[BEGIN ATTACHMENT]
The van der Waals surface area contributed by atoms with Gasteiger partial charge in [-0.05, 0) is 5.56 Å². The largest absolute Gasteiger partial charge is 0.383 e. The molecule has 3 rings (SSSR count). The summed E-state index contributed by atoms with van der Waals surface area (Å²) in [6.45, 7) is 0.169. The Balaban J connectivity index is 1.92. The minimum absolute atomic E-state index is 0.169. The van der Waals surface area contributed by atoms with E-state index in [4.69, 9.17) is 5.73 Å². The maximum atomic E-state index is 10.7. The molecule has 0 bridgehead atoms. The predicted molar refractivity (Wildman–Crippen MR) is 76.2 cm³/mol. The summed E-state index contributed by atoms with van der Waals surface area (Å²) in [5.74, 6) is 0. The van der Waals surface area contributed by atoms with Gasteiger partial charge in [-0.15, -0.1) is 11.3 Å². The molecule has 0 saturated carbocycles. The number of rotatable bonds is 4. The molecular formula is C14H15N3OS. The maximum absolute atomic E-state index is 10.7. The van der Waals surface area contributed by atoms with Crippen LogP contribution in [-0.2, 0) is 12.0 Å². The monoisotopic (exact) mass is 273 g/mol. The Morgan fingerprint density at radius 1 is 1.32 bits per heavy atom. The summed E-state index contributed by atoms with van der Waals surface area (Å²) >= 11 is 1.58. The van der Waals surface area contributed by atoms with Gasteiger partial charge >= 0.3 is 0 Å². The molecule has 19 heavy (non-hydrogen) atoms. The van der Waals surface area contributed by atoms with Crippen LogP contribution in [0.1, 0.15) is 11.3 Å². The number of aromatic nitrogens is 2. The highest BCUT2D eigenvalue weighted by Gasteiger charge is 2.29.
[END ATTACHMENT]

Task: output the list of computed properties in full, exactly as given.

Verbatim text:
The van der Waals surface area contributed by atoms with Gasteiger partial charge in [-0.05, 0) is 5.56 Å². The largest absolute Gasteiger partial charge is 0.383 e. The molecule has 3 rings (SSSR count). The summed E-state index contributed by atoms with van der Waals surface area (Å²) in [6.45, 7) is 0.169. The Balaban J connectivity index is 1.92. The minimum absolute atomic E-state index is 0.169. The van der Waals surface area contributed by atoms with E-state index in [4.69, 9.17) is 5.73 Å². The maximum atomic E-state index is 10.7. The molecule has 0 bridgehead atoms. The predicted molar refractivity (Wildman–Crippen MR) is 76.2 cm³/mol. The summed E-state index contributed by atoms with van der Waals surface area (Å²) in [5.74, 6) is 0. The van der Waals surface area contributed by atoms with Gasteiger partial charge in [-0.15, -0.1) is 11.3 Å². The molecule has 0 saturated carbocycles. The number of rotatable bonds is 4. The molecular formula is C14H15N3OS. The maximum absolute atomic E-state index is 10.7. The van der Waals surface area contributed by atoms with Crippen LogP contribution in [-0.2, 0) is 12.0 Å². The monoisotopic (exact) mass is 273 g/mol. The Morgan fingerprint density at radius 1 is 1.32 bits per heavy atom. The summed E-state index contributed by atoms with van der Waals surface area (Å²) >= 11 is 1.58. The van der Waals surface area contributed by atoms with Gasteiger partial charge >= 0.3 is 0 Å². The molecule has 19 heavy (non-hydrogen) atoms. The van der Waals surface area contributed by atoms with Crippen LogP contribution in [0.1, 0.15) is 11.3 Å². The number of aromatic nitrogens is 2. The highest BCUT2D eigenvalue weighted by Gasteiger charge is 2.29.